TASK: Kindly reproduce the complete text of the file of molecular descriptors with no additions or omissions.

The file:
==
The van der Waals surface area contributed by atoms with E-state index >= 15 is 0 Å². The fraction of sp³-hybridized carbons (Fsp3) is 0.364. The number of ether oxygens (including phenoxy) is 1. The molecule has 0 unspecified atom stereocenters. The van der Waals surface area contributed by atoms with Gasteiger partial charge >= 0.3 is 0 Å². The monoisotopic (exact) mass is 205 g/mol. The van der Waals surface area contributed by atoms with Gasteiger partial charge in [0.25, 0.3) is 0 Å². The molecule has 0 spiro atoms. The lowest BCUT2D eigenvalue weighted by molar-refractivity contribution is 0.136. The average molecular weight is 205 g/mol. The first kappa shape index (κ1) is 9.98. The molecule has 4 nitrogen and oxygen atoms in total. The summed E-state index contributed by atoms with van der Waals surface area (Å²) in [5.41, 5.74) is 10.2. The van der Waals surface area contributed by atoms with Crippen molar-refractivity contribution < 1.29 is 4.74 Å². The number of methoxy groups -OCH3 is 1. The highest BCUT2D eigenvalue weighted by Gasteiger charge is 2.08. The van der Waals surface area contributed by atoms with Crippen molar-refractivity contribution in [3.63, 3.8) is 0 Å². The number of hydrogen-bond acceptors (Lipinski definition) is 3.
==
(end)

The van der Waals surface area contributed by atoms with E-state index >= 15 is 0 Å². The fraction of sp³-hybridized carbons (Fsp3) is 0.364. The number of ether oxygens (including phenoxy) is 1. The molecule has 0 unspecified atom stereocenters. The van der Waals surface area contributed by atoms with Gasteiger partial charge >= 0.3 is 0 Å². The monoisotopic (exact) mass is 205 g/mol. The van der Waals surface area contributed by atoms with Gasteiger partial charge in [0.25, 0.3) is 0 Å². The molecule has 0 spiro atoms. The lowest BCUT2D eigenvalue weighted by molar-refractivity contribution is 0.136. The average molecular weight is 205 g/mol. The first kappa shape index (κ1) is 9.98. The molecule has 4 nitrogen and oxygen atoms in total. The summed E-state index contributed by atoms with van der Waals surface area (Å²) in [5.41, 5.74) is 10.2. The van der Waals surface area contributed by atoms with Crippen molar-refractivity contribution < 1.29 is 4.74 Å². The number of methoxy groups -OCH3 is 1. The highest BCUT2D eigenvalue weighted by Gasteiger charge is 2.08. The van der Waals surface area contributed by atoms with Crippen molar-refractivity contribution in [3.63, 3.8) is 0 Å². The number of hydrogen-bond acceptors (Lipinski definition) is 3.